• Doctors
  • Clinics
  • Psychologists
  • Health plans
  • Health insurance companies
  • Government healthcare programs
  • Health care clearinghouses

Business associates are people or entities performing activities that involve the use or disclosure of protected health information on behalf of or in service to a covered entity. Business associates could include third party administrators assisting a health plan with claims processing, SaaS healthcare solutions such as telemedicine technologies and mobile health apps, and more.

Why is HIPAA compliance so important?

Before HIPAA was instituted, there was not a common set of accepted security standards or requirements for the protection of health information in the healthcare industry. HIPAA put in place requirements to ensure that healthcare organizations are actively safeguarding patient data — and also instituted repercussions for those organizations that fail to be HIPAA compliant.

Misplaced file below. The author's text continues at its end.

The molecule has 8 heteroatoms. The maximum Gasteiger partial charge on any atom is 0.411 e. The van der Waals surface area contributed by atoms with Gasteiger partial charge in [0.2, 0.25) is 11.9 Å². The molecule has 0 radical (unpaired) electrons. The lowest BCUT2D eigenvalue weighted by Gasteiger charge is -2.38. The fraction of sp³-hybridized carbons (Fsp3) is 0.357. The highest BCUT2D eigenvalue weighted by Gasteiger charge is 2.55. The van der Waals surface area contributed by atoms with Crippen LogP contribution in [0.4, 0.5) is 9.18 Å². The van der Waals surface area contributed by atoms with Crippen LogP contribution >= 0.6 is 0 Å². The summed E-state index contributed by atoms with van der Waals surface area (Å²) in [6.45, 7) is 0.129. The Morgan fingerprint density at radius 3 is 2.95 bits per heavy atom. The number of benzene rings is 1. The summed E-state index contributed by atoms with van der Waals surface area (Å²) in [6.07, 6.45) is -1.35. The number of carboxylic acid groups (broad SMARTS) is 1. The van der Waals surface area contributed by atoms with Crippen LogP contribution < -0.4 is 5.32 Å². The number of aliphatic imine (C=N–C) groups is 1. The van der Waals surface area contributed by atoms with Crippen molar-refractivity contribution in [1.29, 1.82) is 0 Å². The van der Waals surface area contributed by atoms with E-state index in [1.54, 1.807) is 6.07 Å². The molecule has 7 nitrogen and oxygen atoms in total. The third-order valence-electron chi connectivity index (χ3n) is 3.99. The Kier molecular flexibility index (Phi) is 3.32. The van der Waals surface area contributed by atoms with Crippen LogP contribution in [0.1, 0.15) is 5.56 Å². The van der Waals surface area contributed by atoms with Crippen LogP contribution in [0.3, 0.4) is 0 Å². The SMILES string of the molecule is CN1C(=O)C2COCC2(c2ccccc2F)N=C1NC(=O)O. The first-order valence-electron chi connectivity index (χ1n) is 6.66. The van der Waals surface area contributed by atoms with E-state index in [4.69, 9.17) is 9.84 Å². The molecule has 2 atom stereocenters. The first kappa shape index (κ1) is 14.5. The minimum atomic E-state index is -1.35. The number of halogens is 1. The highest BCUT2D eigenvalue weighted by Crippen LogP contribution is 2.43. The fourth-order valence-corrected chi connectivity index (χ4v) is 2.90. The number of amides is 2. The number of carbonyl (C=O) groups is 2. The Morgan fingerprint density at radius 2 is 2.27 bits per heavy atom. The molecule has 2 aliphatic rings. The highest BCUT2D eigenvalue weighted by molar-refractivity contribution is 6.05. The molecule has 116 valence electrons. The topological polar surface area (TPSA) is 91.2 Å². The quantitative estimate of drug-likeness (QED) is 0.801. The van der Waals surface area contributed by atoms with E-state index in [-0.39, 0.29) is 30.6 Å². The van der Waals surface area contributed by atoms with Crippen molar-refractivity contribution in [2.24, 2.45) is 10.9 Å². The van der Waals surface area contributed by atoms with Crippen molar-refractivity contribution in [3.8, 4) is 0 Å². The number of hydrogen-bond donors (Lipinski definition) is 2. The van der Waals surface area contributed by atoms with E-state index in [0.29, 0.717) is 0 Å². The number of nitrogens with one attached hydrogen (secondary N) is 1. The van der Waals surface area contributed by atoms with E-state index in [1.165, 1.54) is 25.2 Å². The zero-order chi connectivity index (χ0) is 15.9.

Technologies have evolved — and continue to evolve — in the years since HIPAA took effect and HIPAA compliance was put in place. Over time, the healthcare industry as a whole has been moving away from keeping and collecting data and information on paper, moving instead toward using electronic information systems to conduct a wide range of industry functions. These functions include both in the clinical delivery of care and in its administration.